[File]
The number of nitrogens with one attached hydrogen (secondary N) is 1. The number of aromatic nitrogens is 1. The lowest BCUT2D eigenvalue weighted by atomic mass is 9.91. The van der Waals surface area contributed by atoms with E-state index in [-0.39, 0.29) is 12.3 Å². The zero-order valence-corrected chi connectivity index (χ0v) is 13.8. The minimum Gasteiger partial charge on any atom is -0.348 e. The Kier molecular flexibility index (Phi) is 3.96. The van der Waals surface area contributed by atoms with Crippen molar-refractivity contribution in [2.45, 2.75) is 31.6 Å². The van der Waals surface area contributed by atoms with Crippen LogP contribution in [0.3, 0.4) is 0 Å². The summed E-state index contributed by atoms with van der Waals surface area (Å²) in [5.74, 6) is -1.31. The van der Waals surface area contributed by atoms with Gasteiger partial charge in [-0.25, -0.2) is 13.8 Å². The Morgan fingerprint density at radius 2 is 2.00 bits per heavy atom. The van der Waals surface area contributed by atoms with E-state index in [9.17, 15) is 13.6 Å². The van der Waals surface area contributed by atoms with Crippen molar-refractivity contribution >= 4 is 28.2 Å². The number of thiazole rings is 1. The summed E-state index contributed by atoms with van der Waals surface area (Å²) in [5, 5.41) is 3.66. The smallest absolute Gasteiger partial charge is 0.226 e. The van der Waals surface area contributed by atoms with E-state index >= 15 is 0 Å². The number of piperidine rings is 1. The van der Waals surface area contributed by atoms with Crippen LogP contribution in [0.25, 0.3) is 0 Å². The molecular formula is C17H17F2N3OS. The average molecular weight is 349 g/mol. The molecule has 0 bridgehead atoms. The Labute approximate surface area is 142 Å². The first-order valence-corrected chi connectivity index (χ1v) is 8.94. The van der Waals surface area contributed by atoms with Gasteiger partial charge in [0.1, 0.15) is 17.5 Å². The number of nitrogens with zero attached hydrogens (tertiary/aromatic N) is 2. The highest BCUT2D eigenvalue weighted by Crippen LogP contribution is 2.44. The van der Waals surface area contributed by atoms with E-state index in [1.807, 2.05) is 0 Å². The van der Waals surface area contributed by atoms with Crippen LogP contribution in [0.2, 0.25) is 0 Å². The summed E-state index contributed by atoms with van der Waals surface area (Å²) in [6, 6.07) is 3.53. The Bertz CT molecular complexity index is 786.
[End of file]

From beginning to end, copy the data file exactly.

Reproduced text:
The number of nitrogens with one attached hydrogen (secondary N) is 1. The number of aromatic nitrogens is 1. The lowest BCUT2D eigenvalue weighted by atomic mass is 9.91. The van der Waals surface area contributed by atoms with E-state index in [-0.39, 0.29) is 12.3 Å². The zero-order valence-corrected chi connectivity index (χ0v) is 13.8. The minimum Gasteiger partial charge on any atom is -0.348 e. The Kier molecular flexibility index (Phi) is 3.96. The van der Waals surface area contributed by atoms with Crippen molar-refractivity contribution in [2.45, 2.75) is 31.6 Å². The van der Waals surface area contributed by atoms with Crippen LogP contribution in [0.3, 0.4) is 0 Å². The summed E-state index contributed by atoms with van der Waals surface area (Å²) in [5.74, 6) is -1.31. The van der Waals surface area contributed by atoms with Gasteiger partial charge in [-0.25, -0.2) is 13.8 Å². The Morgan fingerprint density at radius 2 is 2.00 bits per heavy atom. The van der Waals surface area contributed by atoms with E-state index in [9.17, 15) is 13.6 Å². The van der Waals surface area contributed by atoms with Crippen molar-refractivity contribution >= 4 is 28.2 Å². The number of thiazole rings is 1. The summed E-state index contributed by atoms with van der Waals surface area (Å²) in [5, 5.41) is 3.66. The smallest absolute Gasteiger partial charge is 0.226 e. The van der Waals surface area contributed by atoms with E-state index >= 15 is 0 Å². The number of piperidine rings is 1. The van der Waals surface area contributed by atoms with Crippen LogP contribution in [0.25, 0.3) is 0 Å². The molecular formula is C17H17F2N3OS. The average molecular weight is 349 g/mol. The molecule has 0 bridgehead atoms. The Labute approximate surface area is 142 Å². The first-order valence-corrected chi connectivity index (χ1v) is 8.94. The van der Waals surface area contributed by atoms with Gasteiger partial charge in [0.1, 0.15) is 17.5 Å². The number of nitrogens with zero attached hydrogens (tertiary/aromatic N) is 2. The highest BCUT2D eigenvalue weighted by Crippen LogP contribution is 2.44. The van der Waals surface area contributed by atoms with E-state index in [1.807, 2.05) is 0 Å². The van der Waals surface area contributed by atoms with Crippen LogP contribution in [0.2, 0.25) is 0 Å². The summed E-state index contributed by atoms with van der Waals surface area (Å²) in [6, 6.07) is 3.53. The Bertz CT molecular complexity index is 786.